WikiLeaks US Diplomatic Cable Leak

There is a public interest in understanding how the world works and what is done in our name. There is a public interest in the confidential conduct of foreign policy. The two public interests conflict.

Source: US embassy cables: A banquet of secrets | Timothy Garton Ash | Opinion | The Guardian

By operating outside the state system, WikiLeaks acts as a check on state power

While fascinating in their own right, these WikiLeaks document dumps are also fascinating in the way they draw out fairly fundamental intuitions about the rights and privileges of the American state.

Organisations such as WikiLeaks, which are philosophically opposed to state secrecy and which operate as much as is possible outside the global nation-state system, may be the best we can hope for in the way of promoting the climate of transparency and accountability necessary for authentically liberal democracy.

Source: Overseeing state secrecy: In defence of WikiLeaks | The Economist


The real danger, it seems to me, is not the revelation of assorted classified material but our tendency to overreact, either to actual security threats such as the shoe bomber and the underwear bomber or, in this case, to a massive information dump.

Source: Real danger of WikiLeaks dump: curtailed rights –


The whole point is that he is releasing documents by the hundreds of thousands–indiscriminately, for which the only rationale can be that the very idea of official secrecy is wrong.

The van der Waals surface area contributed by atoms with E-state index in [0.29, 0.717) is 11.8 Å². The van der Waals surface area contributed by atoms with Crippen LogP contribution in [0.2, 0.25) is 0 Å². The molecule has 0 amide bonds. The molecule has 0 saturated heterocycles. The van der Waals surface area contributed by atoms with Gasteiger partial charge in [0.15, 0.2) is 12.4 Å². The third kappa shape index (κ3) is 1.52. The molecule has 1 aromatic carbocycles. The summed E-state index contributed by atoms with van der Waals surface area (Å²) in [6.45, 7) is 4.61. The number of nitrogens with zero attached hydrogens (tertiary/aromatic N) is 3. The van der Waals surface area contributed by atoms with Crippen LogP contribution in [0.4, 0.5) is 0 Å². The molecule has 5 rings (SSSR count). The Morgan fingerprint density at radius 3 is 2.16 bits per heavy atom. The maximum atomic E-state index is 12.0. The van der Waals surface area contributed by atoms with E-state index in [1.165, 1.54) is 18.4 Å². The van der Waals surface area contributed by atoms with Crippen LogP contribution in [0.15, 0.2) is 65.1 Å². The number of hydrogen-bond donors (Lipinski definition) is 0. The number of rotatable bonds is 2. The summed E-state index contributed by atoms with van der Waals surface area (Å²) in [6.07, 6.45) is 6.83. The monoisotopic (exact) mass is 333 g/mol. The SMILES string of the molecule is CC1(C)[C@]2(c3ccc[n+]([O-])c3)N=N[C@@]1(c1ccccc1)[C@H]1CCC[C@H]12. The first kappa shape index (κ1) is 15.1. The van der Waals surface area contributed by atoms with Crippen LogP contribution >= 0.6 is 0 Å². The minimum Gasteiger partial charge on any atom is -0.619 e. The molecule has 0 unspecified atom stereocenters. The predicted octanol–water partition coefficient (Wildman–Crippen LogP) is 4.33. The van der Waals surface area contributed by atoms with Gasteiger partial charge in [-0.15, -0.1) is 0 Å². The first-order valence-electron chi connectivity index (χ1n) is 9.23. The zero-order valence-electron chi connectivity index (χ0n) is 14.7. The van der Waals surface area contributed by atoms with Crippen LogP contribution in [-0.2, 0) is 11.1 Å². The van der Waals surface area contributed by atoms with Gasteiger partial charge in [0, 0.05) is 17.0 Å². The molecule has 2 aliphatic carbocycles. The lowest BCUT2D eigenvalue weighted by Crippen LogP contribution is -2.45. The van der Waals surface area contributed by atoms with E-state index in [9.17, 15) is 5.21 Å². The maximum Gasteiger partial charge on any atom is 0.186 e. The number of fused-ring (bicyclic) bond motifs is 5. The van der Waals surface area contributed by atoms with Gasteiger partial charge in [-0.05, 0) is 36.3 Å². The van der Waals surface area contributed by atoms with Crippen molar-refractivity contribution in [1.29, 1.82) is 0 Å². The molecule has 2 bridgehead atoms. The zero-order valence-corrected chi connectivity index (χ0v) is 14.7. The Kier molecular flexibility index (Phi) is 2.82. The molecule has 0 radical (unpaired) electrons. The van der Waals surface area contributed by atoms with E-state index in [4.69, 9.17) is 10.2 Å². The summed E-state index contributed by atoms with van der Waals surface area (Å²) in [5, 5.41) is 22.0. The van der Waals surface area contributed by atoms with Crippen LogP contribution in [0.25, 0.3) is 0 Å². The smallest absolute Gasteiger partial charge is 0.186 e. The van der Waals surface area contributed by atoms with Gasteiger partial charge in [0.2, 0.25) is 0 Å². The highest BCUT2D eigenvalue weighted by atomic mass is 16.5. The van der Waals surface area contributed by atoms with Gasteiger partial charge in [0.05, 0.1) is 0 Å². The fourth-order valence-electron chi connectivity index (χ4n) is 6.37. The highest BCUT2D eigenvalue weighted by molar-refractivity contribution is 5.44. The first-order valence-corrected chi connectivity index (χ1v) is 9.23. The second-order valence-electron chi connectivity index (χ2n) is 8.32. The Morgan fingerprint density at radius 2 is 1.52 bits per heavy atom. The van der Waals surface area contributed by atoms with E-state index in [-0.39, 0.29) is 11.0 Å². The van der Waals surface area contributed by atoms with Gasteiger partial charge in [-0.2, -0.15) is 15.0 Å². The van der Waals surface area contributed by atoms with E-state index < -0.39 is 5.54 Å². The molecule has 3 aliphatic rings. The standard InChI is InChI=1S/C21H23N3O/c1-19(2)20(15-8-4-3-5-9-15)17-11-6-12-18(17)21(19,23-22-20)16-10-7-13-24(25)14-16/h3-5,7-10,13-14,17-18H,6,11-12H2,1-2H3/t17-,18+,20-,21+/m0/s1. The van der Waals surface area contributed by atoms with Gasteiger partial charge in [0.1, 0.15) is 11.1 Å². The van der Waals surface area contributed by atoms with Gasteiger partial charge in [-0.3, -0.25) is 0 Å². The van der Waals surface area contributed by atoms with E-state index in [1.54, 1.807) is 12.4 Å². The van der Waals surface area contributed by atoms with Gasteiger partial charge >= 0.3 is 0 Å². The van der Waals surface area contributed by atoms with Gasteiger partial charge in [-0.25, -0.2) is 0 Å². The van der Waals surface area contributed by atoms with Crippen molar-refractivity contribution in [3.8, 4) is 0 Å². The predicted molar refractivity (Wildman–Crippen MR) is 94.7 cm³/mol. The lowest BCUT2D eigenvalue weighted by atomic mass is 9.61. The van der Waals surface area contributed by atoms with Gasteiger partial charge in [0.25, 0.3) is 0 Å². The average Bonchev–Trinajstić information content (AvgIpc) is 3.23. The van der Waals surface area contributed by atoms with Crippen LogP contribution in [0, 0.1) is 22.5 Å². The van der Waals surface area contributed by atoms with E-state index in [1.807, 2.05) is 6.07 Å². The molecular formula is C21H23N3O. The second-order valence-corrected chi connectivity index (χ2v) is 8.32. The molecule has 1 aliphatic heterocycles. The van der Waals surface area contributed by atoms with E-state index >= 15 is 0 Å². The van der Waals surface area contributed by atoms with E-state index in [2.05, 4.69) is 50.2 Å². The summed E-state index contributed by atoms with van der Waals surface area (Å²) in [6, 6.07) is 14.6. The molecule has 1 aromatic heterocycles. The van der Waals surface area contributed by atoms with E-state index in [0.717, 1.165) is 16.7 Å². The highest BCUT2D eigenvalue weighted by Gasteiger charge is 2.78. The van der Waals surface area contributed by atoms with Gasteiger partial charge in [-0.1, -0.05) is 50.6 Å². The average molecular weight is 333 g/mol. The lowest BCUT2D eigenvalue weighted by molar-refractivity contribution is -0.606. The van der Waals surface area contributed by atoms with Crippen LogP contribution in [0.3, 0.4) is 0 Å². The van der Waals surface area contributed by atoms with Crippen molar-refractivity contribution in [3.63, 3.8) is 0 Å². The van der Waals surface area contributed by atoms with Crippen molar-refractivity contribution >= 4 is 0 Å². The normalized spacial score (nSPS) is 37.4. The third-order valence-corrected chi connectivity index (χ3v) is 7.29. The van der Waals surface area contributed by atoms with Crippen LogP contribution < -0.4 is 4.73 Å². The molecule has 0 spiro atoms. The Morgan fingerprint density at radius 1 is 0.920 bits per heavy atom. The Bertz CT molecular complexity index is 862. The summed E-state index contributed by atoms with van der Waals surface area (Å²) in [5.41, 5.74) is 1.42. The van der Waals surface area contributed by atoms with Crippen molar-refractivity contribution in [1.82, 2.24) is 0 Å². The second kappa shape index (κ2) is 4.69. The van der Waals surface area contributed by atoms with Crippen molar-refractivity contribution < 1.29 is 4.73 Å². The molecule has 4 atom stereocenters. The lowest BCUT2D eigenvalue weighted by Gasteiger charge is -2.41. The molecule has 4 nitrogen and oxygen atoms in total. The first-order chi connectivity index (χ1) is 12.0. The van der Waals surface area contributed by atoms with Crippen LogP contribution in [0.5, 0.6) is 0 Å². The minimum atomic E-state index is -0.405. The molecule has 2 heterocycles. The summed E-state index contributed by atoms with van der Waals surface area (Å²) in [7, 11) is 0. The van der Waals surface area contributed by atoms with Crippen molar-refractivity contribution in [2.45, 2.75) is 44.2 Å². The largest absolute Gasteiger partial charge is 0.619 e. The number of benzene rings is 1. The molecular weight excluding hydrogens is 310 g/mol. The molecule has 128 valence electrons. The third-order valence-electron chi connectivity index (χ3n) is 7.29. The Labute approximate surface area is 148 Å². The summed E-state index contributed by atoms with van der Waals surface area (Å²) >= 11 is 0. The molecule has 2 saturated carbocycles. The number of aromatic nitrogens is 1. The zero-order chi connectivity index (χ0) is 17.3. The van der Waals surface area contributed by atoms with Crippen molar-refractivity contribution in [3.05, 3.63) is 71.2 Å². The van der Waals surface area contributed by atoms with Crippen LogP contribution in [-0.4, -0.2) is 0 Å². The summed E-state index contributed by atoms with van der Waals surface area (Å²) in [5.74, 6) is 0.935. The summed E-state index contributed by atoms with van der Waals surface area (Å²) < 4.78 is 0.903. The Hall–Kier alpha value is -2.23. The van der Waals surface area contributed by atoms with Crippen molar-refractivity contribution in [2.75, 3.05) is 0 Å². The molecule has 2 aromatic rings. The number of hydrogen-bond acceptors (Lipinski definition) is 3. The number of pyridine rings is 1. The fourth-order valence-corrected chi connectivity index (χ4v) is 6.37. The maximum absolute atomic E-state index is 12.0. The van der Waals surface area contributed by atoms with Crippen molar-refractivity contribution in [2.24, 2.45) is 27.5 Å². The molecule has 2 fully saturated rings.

Source: The Missing WikiLeaks Debate – The Atlantic


“The scale of the releases is the only thing that gets them attention.

The reality of modern media is that it is hard to get attention on specific topics, or for very long. If you want to get attention for your release, its gotta make a splash. If WikiLeaks released just one document, odds are nobody would know who they are and we would not be having this discussion as that would not be worth much news coverage.” – anon


No one who feels WikiLeaks has wronged them has any capability (that I know of) to legally go after much of anybody. For example, what if WikiLeaks next distributed detailed instructions about how to make a nuclear or chemical weapon, snatched off some Pakistani or Syrian server. Regardless of the ensuing results, does the public’s power to hold WikiLeaks accountable and culpable really only extend to “don’t visit their website”?